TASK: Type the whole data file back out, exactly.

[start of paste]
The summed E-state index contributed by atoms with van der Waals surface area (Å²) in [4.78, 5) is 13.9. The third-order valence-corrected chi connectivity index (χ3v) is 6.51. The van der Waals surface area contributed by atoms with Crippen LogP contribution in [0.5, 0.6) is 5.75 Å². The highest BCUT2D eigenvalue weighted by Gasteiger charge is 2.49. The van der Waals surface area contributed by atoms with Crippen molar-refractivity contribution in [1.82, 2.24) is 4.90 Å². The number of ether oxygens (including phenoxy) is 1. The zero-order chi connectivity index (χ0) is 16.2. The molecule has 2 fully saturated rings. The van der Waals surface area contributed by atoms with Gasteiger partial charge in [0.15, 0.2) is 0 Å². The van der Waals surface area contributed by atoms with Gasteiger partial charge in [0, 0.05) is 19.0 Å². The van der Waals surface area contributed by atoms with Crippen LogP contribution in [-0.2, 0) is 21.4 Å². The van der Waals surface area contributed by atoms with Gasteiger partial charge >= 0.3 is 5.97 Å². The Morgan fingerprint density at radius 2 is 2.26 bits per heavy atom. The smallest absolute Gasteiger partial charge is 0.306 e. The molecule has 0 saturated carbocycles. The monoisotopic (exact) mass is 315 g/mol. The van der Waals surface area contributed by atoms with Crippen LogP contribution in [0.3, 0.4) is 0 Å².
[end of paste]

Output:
The summed E-state index contributed by atoms with van der Waals surface area (Å²) in [4.78, 5) is 13.9. The third-order valence-corrected chi connectivity index (χ3v) is 6.51. The van der Waals surface area contributed by atoms with Crippen LogP contribution in [0.5, 0.6) is 5.75 Å². The highest BCUT2D eigenvalue weighted by Gasteiger charge is 2.49. The van der Waals surface area contributed by atoms with Crippen molar-refractivity contribution in [1.82, 2.24) is 4.90 Å². The number of ether oxygens (including phenoxy) is 1. The zero-order chi connectivity index (χ0) is 16.2. The molecule has 2 fully saturated rings. The van der Waals surface area contributed by atoms with Gasteiger partial charge in [0.15, 0.2) is 0 Å². The van der Waals surface area contributed by atoms with Gasteiger partial charge in [0, 0.05) is 19.0 Å². The van der Waals surface area contributed by atoms with Crippen LogP contribution in [-0.2, 0) is 21.4 Å². The van der Waals surface area contributed by atoms with Gasteiger partial charge >= 0.3 is 5.97 Å². The Morgan fingerprint density at radius 2 is 2.26 bits per heavy atom. The smallest absolute Gasteiger partial charge is 0.306 e. The molecule has 0 saturated carbocycles. The monoisotopic (exact) mass is 315 g/mol. The van der Waals surface area contributed by atoms with Crippen LogP contribution in [0.3, 0.4) is 0 Å².